US designates Vietnam as a currency manipulator: What does it mean?

Photo: NGUYEN THANH HAI / Pixabay

The US Treasury Department’s designation of Vietnam as a currency manipulator reflects President Trump’s push to punish countries that have trade surpluses against the US. However, the move is likely to start a new phase of negotiations to avoid harm to both countries’ strategic interests.

By Umair Jamal

The US Treasury Department has declared Vietnam a currency manipulator, accusing the country of intervening in foreign exchange markets to limit the rise of its currency against the dollar to gain a trade advantage on American exports.

In its semi-annual report to US Congress, the Treasury Department also reviewed the monetary policies of other US trade partners and found that only Vietnam and Switzerland met the criteria for currency manipulation.

The development could have implications for both countries if the US decides to implement penalties that come with the designation.

Has Vietnam been manipulating currency to benefit its exports?

Vietnam has been on the radar of the US for currency manipulation for some time. In May 2019, the US placed Vietnam on its currency manipulation watch list, flagging Vietnam’s trade surplus vis-à-vis the US as an issue. Another US Treasury report in January 2020 placed 10 countries, including Vietnam, on its monitoring list.   

In its latest report, the Treasury Department noted that Vietnam “conducted large-scale and protracted intervention, much more than in previous periods, to prevent appreciation of the dong.” The report alleged that Vietnam has been intervening in currency markets to gain “unfair competitive advantage in international trade.”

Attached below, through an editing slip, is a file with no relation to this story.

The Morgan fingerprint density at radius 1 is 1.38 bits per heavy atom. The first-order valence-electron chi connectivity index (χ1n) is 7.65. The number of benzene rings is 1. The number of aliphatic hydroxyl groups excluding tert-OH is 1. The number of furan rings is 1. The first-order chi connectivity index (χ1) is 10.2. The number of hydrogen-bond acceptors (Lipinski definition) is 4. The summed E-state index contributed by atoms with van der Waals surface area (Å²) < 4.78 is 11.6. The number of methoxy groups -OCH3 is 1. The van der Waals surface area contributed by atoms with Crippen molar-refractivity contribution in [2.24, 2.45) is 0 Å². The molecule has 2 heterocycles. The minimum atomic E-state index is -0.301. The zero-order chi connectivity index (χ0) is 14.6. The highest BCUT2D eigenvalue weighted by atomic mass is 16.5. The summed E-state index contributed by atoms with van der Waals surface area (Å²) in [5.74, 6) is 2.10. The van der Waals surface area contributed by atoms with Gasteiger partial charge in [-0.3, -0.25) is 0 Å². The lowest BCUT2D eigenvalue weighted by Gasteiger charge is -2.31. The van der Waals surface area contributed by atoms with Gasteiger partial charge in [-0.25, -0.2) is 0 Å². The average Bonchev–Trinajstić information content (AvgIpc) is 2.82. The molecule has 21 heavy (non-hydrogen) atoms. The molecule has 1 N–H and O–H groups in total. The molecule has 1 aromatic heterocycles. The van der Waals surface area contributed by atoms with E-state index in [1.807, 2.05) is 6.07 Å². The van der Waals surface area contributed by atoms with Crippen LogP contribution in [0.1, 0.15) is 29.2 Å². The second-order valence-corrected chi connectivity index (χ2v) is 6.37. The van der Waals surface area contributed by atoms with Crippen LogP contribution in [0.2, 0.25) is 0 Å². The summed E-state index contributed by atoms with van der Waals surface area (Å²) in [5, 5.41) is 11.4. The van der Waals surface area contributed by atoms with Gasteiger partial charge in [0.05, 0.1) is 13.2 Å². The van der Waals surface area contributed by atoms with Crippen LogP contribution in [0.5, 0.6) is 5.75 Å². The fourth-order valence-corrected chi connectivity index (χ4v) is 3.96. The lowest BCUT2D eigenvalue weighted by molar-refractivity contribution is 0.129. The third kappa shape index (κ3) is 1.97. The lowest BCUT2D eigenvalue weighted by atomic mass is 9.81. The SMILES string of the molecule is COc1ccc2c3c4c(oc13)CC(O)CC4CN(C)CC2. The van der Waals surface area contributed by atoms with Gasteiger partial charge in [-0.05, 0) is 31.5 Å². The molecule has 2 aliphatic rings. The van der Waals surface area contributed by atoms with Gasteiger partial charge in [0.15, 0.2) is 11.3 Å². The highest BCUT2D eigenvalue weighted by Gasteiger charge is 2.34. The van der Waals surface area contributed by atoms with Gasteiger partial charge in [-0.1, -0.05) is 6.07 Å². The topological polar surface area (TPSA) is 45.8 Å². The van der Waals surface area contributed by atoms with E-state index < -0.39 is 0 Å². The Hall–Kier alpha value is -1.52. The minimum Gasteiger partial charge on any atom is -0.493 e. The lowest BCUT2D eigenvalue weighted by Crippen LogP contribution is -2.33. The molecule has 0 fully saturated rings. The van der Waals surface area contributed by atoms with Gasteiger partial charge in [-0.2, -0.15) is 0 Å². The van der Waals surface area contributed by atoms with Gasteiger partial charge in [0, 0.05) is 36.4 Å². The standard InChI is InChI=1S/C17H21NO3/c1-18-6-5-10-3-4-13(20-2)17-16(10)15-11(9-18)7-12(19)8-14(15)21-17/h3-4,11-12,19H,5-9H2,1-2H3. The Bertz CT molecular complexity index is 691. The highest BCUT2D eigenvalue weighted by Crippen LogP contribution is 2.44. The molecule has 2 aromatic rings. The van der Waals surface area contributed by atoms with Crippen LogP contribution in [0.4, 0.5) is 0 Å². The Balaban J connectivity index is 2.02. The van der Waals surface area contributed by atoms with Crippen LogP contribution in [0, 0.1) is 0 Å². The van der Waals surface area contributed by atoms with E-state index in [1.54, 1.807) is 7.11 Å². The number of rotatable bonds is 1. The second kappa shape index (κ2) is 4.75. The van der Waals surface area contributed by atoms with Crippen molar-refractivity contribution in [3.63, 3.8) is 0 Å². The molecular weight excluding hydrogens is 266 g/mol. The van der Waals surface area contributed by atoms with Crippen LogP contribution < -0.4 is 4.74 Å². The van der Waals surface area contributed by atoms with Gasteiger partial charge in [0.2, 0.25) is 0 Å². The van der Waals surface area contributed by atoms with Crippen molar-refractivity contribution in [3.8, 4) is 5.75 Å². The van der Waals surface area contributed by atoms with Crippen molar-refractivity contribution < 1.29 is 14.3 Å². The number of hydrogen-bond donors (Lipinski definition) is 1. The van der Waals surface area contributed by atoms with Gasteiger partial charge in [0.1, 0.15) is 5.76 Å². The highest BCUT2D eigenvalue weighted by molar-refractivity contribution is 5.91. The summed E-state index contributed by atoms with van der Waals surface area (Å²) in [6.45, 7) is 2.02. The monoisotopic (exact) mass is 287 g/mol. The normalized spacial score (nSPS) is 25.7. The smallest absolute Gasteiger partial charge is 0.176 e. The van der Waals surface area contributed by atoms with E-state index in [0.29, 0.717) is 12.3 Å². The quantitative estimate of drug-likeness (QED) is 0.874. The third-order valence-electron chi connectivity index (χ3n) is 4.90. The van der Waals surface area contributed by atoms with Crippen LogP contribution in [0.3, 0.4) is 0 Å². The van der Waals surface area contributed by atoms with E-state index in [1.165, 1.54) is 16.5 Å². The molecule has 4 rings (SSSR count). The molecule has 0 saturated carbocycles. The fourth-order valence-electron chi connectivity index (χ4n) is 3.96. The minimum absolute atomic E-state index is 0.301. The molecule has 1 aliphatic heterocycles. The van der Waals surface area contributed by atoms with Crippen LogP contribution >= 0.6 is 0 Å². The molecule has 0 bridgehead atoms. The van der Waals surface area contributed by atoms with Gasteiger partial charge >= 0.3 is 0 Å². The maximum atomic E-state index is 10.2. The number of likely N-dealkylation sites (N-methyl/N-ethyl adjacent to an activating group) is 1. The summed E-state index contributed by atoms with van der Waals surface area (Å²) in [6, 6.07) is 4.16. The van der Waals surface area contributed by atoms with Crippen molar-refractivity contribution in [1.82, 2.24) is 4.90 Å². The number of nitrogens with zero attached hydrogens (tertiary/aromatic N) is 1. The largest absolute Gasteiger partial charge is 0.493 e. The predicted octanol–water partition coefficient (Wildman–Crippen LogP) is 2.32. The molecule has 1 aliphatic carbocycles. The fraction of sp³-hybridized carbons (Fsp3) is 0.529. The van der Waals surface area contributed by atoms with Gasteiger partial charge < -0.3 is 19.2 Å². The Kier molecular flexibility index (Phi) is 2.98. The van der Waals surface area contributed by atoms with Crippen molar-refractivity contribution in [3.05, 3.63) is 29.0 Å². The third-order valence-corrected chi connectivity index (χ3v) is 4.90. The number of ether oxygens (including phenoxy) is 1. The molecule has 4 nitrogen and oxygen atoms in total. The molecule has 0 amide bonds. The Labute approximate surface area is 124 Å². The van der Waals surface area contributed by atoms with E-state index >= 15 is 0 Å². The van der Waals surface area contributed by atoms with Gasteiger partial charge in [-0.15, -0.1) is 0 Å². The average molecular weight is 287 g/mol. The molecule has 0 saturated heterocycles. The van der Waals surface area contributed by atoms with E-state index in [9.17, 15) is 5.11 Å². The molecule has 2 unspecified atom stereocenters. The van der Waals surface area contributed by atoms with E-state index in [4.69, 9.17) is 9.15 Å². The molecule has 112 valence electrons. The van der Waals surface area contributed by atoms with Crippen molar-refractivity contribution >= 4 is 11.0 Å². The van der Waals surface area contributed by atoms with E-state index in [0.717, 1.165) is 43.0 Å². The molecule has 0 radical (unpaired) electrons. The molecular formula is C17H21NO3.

To be classified as a manipulator under US law, “countries must at least have a US$20 billion-plus bilateral trade surplus with the United States, foreign currency intervention exceeding 2% of gross domestic product [GDP] and a global current account surplus exceeding 2% of GDP,” as reported by Reuters. The Treasury said that at 5% of GDP, Vietnam’s foreign exchange intervention has far exceeded this criterion.

The Treasury Department’s report alleges that Vietnam increased its intervention in foreign currency markets at the same time that many companies relocated to the country from China to avoid US tariffs. To an extent, the allegations give an impression that Vietnam has deliberately allowed companies to take advantage of its currency policies in order to gain trade advantages against the US.

At this point, it is unclear if Vietnam’s designation as a currency manipulator will lead to US tariffs on Vietnamese goods. The US Treasury Department has said it wants to work with Vietnam to bring its market interventions below manipulation thresholds.

Vietnam’s central bank, pictured here on the right. Photo: Prince Roy from Ho Chi Minh City, Vietnam, CC BY 2.0, via Wikimedia Commons

What does Vietnam’s designation as a currency manipulator mean for the country?

Following the announcement from the US, Vietnam’s central bank said that it would work with US authorities to ensure a “harmonious and fair” trade relationship and resolution of the dispute. “Vietnam’s foreign exchange rate policy has for years been managed in a way to contain inflation, ensure macro stability and not to create unfair trade advantage,” the central bank said in a statement.